Suggested reading

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#61

The math in A Geometry of Music is really fairly simple, using 3D geometry to demonstrate the relationships between pitches in harmony. I’d say it’s more music than math for the most part. Useful for composition, including algorithmic composition

Musimathics, Volume I and II puts more emphasis on signal math. Useful for DSP.
http://www.musimathics.com/

I also have a couple of books waiting in the wings when I’m done with those three. These books are about analyzing musical styles and using them to generate new works.
http://www.areditions.com/cope-experiments-in-musical-intelligence-2nd-ed-das012.html
https://mitpress.mit.edu/books/virtual-music

And there is a section titled Evolutionary Music in Creative Evolutionary Systems that I hope will be useful for generative composition as well.

I wish I read much faster than I do!


#62

Thanks, I’ve nearly finished Musimathics I, a bit too much on the physics for my own interests. I really enjoyed the intonation chapter, it made me appreciate the freedom equal temperament gives us.

I’d really like to find a general purpose tour of algorithmic composition…

There is this:

But it’s not cheap… and the reviews are a bit mixed, if it were cheaper I’d give it a punt.


#63

That looks like a nice survey, but it’s very broad. You could probably find multiple books covering the topics in each chapter (similar story with Creative Evolutionary Systems, which is even broader, goes beyond music into all areas of “creativity”). Probably a great way to narrow down your interests?

If I’m unsure about an expensive book, it’s usually not too hard to find a PDF with a bit of googling. I’ll buy the printed book if it seems interesting enough (much easier to read dense subject matter with proper typesetting and the ability to quickly turn pages back and forth, in my opinion). That being said, my initial attempt at finding a PDF of Nierhaus’s book came up empty.

More interesting stuff:
https://mitpress.mit.edu/disciplines/computer-science-and-intelligent-systems/computer-music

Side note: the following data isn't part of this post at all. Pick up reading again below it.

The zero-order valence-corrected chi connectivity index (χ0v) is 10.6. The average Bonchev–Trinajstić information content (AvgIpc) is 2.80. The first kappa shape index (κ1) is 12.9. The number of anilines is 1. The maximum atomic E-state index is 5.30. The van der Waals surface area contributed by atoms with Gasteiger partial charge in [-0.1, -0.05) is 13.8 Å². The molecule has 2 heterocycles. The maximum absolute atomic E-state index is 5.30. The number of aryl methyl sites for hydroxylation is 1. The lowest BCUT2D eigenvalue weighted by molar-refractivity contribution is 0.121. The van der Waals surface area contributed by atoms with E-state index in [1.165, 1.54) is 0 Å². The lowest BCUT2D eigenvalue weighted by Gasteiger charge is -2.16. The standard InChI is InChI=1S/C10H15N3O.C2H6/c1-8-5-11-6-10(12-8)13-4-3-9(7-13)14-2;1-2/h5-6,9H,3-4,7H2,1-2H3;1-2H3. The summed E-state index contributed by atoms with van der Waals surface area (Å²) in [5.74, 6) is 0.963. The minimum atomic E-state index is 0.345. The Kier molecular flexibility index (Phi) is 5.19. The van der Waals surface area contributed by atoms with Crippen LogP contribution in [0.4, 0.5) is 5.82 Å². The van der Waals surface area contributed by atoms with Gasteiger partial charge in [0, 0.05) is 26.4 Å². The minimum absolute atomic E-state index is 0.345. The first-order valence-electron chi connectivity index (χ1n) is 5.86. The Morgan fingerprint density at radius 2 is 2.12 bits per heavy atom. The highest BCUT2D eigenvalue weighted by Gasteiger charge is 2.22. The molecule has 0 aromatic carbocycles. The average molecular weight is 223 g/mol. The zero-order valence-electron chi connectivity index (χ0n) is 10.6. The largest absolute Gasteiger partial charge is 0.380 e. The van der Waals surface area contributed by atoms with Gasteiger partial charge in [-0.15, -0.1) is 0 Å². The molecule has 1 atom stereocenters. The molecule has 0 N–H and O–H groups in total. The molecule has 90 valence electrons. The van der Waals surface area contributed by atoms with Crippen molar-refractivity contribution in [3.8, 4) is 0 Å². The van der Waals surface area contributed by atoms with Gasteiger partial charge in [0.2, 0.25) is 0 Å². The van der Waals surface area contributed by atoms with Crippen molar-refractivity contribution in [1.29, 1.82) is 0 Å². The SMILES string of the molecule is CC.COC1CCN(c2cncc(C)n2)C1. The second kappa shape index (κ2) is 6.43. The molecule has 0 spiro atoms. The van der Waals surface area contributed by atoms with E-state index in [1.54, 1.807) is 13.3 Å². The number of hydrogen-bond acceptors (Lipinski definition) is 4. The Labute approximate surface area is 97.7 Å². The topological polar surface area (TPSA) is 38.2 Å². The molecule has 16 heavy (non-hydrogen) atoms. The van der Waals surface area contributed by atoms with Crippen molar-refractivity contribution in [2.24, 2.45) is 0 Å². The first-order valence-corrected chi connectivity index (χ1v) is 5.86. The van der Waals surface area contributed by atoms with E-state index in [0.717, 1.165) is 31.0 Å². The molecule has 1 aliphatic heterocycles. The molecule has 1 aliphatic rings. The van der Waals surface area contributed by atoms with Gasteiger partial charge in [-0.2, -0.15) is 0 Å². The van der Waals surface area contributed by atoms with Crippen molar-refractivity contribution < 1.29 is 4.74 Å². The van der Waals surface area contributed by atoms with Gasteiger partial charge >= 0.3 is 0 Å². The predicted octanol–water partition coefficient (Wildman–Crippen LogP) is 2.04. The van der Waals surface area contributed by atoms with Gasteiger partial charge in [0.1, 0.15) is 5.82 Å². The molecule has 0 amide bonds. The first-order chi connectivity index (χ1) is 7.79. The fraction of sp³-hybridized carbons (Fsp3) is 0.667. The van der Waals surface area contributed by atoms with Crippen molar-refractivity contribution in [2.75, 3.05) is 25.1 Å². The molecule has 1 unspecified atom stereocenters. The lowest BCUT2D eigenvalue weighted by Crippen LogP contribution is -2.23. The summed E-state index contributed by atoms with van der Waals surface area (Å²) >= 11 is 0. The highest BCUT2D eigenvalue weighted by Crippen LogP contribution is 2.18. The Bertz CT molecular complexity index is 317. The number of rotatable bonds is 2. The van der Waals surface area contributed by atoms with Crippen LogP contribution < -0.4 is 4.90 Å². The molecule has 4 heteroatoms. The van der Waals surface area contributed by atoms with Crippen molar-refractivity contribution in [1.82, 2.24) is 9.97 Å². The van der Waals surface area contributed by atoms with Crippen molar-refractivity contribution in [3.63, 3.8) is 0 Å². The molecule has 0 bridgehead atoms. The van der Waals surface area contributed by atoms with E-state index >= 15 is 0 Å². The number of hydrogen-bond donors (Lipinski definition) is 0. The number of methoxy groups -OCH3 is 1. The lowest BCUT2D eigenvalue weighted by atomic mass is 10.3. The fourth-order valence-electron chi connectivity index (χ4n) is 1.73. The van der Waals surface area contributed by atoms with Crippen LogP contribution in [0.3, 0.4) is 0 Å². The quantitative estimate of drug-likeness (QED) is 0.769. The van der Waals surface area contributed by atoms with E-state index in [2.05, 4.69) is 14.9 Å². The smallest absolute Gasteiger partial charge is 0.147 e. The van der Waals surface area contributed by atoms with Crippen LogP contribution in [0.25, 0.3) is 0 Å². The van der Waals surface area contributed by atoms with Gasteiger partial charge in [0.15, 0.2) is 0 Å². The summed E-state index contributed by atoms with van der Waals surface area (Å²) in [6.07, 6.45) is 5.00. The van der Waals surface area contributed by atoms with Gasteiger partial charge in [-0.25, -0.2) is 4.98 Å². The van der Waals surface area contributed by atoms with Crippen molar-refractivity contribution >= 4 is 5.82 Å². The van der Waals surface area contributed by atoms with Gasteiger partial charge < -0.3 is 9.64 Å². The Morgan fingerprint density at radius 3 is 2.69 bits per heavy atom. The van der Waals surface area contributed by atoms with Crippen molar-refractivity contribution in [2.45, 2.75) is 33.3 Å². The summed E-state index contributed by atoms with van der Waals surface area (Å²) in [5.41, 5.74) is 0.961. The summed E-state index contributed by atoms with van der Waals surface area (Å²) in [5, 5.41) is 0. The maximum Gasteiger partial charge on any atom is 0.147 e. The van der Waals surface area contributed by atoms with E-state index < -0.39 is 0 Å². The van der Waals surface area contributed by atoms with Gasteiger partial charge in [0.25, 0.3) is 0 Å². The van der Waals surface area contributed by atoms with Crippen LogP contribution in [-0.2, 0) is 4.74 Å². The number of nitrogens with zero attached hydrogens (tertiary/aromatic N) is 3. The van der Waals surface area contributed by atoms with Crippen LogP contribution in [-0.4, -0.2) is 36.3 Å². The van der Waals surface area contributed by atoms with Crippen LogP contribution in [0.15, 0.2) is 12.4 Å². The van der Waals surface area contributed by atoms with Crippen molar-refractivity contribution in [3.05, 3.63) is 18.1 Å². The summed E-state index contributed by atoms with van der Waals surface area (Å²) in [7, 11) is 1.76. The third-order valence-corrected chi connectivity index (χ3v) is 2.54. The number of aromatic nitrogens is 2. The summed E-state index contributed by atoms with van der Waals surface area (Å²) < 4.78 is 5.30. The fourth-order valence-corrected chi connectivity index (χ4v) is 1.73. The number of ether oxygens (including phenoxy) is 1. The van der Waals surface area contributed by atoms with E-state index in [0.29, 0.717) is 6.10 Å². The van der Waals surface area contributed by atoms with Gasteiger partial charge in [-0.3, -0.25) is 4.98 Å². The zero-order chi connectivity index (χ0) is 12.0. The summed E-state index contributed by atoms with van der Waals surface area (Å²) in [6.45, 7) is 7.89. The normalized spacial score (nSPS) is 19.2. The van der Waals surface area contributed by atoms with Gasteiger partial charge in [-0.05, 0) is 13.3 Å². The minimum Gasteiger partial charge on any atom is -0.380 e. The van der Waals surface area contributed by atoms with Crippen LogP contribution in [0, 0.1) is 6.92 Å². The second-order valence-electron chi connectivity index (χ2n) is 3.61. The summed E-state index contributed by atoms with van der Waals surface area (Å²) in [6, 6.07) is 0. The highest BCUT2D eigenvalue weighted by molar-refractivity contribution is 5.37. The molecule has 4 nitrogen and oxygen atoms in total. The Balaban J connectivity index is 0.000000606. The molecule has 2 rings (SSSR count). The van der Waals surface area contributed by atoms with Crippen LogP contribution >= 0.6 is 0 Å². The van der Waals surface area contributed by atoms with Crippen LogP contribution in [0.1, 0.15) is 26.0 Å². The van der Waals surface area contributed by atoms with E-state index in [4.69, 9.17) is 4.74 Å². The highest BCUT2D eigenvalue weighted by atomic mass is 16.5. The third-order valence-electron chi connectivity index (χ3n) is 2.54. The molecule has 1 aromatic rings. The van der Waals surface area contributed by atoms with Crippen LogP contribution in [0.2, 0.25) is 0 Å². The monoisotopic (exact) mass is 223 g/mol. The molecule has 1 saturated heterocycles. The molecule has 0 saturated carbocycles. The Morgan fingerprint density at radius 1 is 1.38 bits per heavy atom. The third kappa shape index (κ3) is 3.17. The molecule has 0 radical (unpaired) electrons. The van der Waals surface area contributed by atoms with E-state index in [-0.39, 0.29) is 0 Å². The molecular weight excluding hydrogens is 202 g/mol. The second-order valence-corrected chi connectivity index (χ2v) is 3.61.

http://www.areditions.com/publications/computer-music-and-digital-audio.html?limit=25

On the subject of intonation, early in my exploration of (for lack of a better term) non-traditional music I discovered Harry Partch, which sent me on an obsession with alternative systems of consonance for a while. Took me a long time to warm up to equal temperament as a result, but I finally have. A Geometry of Music is quite helpful in this regard as well. Equal temperament isn’t a perfect system, but the benefits definitely seem to significantly outweigh the drawbacks.


#64

Thanks for bringing this to my attention. It’s available at my local campus’s library. I will give it a look


#65

geometry of music looks like an excellent read! In a slightly similar vein I would really reccomend modalogy by Jeff Brent. To me modalogy made a lot more sense than famous ‘lydian chromatic concept’ book though they both purport to cover similar ground.

In particular lydian chromatic concept lost me trying to relate lydian scale to harmonics of the fundamental. Modalogy relates ‘regular’ consonance back to concentric fifths, which naturally & inevitably leads to a special mathematical importance for pentatonic scales, amongst many other aha moments.


#66

ooooh
http://www.experimentaltvcenter.org/design-device-unique-video-synthesizer

generate a television compatible signal from raw electronics

i’d love to be able to do this with gear already on hand…


#67

Thank you @infovore for the Richard Powers recommendation. Just spent a large chunk of the last three days reading “Orfeo” - I couldn’t put it down! :slight_smile:


#68

Oh, so glad you enjoyed! I had a lot of fun with it.


#69

This little bit of wisdom from Martha Graham just came up on my screen. Thought all you restless souls would relate, and appreciate the sentiment.


#70

So pertinent to thoughts on my mind
Thanks for sharing


#71

i needed that

merci .


#72

Looks great! Picked it up from the library I work at and will delve into it soon.


#73

have i shared this before?

the @Angela posts on saturday made me flip this open looking for a quote


#74

Very interesting. I’ve done a small amount of Guinean and Egyptian drumming. Quite mind expanding to ears that grew up with rock n’ roll. Something I love about west African drumming is the polyrhythmic complexity of the ensemble, relative to the absolute simplicity of each individual’s part.


#75

This is new to me. Not a proper drummer myself but deeply interested in rhythm and woefully ignorant in this domain. Ordered a copy, thanks for the tip.


#76

almost makes me wanna write again


#77

I don’t know why I didn’t track it down sooner, but I picked this up and I’m finding it a nice spark, reminder, recontextualization of some things I ponder and processes I unconsciously explore anyway. Been a Bailey fan for years, loved the Watson bio, but now I feel the urge to re-read that and dig back into some of his stuff. It’s weird when you’re so busy exploring new stuff you don’t go back to classics often enough.


#78

a conversation w. florian hecker. recommended.


#79

I often wonder how I end up in these corners of the internet
http://biorobotics.ri.cmu.edu/papers/sbp_papers/integrated3/kleeman_kalman_basics.pdf

did this lead me there?
In any case, I wanna apply something similar to TT or aleph scene creation


#80

Showed up! https://www.instagram.com/p/BEtL9I6r4dM/?taken-by=rbxbx